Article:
Art shows ‘a kind of people in a kind of place’. Raymond Williams.
As the Blackball Readers and Writers Festival approached I realised that I’d never been to a readers and writers festival and here I was organising one. Although I have seen video of a conversation with John Berger and attended the famous Grotowski session in Wellington in the 1970s so I had the gist of what happens. It is about conversations.
After the first day of the Blackball event I lay in bed pondering on the concept of ‘voice’ and who has a voice in society. Politicians, business people and media people have a voice (largely through the media, which can also give ordinary people a momentary voice when disasters or scandals erupt), but the writer’s voice is different. First of all something has to be written, then it has to get published, then it has to be publicised through interviews, reviews and festivals. It is a process of devotion and not many make much money. The festival then, gives the reader the chance to see the writer in the flesh.
The Blackball festival was different from the city festival. It took place in a village, people had to come and stay, they generally attended everything, they got to know one another, there was an intimacy, it was held in a school and a working men’s club, there was the past political history and ‘ether’ of the place (workers’ struggles) and it was framed with mihi and karakia. People enjoyed this difference.
After the second day I lay in bed pondering on the reader psychology, the person with their head ’buried in a book’, escaping into a fictional world (even if non fiction) – something of the baby at the breast involved. A personality can collapse of course, if that escape is taken away. Solitary confinement without a book to read would be hellish. And the reader has more control than the person watching a movie. The reader can set their own pace, can flip, daydream, return and reorder the story.
Of course, in the modern world there is the contentious digital voice: the tweet, the unconsidered gossip of social media. But the gossip simply mirrors society and never achieves the status of the aesthetic. It is about a chaos of people in a chaotic place.
I learnt that the festival conversation should be 60 minutes in length – no longer. That is the length of the psycho-analytic session and there are similarities. One is talking about lives leading to poems or novels, the other is talking about lives as expressed through dreams. The novelist constructs an edifice, has to learn about architecture. It is similar to the realist portrait or landscape painter: detail, colour, perspective etc. The poet is more the dreamer, with the imagery formed from resistance to desire. And ordering existential anxiety remains a motive in both forms.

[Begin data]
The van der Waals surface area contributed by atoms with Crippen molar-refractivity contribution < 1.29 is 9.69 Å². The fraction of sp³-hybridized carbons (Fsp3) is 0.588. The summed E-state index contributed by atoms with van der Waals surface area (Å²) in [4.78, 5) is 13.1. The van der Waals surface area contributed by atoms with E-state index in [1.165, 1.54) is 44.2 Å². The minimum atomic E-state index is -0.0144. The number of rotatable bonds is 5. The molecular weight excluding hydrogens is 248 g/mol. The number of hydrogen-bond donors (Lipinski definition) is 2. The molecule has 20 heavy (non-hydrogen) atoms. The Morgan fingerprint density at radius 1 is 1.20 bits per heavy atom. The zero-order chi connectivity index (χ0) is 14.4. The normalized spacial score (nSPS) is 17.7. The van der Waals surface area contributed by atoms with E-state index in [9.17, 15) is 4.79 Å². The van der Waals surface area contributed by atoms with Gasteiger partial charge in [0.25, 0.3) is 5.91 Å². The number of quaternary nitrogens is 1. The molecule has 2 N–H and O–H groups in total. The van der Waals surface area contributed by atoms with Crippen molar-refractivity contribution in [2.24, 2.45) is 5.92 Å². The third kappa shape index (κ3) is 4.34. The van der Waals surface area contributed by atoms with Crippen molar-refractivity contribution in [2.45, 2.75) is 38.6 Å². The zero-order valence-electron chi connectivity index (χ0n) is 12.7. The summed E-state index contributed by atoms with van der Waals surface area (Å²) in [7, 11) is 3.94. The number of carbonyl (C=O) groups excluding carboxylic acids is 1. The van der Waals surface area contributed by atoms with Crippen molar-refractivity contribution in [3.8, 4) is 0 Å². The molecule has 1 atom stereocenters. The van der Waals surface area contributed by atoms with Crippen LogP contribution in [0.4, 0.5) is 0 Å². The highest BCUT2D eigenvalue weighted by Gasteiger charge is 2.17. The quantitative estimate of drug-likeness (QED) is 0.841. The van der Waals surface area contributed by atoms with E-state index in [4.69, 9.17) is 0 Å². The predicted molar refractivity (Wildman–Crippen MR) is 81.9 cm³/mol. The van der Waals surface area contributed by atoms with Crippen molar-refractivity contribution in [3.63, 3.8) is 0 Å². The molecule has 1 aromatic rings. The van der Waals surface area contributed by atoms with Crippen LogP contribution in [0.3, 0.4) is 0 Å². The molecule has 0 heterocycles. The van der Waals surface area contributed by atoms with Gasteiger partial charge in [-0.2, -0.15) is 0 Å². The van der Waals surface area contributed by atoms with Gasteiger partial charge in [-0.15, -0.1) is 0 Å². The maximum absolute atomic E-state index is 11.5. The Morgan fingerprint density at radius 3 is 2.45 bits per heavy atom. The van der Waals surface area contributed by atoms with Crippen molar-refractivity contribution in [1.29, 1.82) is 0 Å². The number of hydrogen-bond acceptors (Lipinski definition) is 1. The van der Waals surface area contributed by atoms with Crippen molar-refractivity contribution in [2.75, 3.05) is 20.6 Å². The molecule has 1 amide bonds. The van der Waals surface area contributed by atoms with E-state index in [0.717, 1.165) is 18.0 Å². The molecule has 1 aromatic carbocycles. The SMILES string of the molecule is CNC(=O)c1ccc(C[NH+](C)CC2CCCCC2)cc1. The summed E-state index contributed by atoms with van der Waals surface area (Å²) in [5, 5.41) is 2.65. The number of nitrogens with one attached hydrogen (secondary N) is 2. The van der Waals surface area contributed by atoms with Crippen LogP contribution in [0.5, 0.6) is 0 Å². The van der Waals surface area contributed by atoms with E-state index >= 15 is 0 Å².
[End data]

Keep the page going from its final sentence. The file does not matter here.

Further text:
It was great to have Jean Devanny resurrected. What amazing women she and Lola Ridge were, feminist communists of the 1920s and 1930s, both beginning on the Coast.
The book market that developed organically during the festival was lovely. Every writer has a box of unsold books under the bed. Signings took place on the veranda, authors swapped books, someone brought some lemons to sell – it was an unmediated, village market place.
On Friday, the environmentalist writer, Kennedy Warne visited a couple of local schools for conversations with the kids. He simply talked about what he does: which is visit natural environments then photograph, write and speak about them. Future writers and photographers were discovered in the classrooms. There should be more of this sort of interaction, especially in rural areas.
Organisationally, the festival was an ad for anarcho syndicalism. Three co-op members appeared from the woodwork to take over registration, book sales and catering co-ordination, leaving me to deal with writers and the tech stuff. A bloke in Greymouth loaned us his fancy radio mic headsets for a koha, the local caterer did two lunches, three morning and afternoon teas and a dinner for $40 a head and it all went smoothly. In the city this would have required an event team and the associated budget.
This desire for a voice is deeply felt. On the final evening the floor was open for people to read a letter. Most brought a letter written by an ancestor and I realised the impulse toward genealogy, the rest home or hospice interview and the family history, is also about having a voice.
As well, the festival gave Blackball a voice and local people appreciated that. A ‘welcome writers’ sign someone placed on the main road was a sweet indication.
But there is also the consumer voice, the voice of entitlement, which suddenly appeared after handing out feedback forms. How to gain feedback without arousing that voice?
Of course we’ll do it again, but biannually. The in-between year will be devoted to a writers’ retreat with workshop elements. The concept of coal to words and the applying of the underground mine paradigm to literature is a valid one.
Finally, the perennial rage about arts funding not being available to the regions or the community continues to simmer. It is a political scandal that the lotto ticket buyer continues to pretty much exclusively subsidise the middle class urban life style.
Two of the guest writers: Panni Palasti and Jeffrey Paparoa Holman
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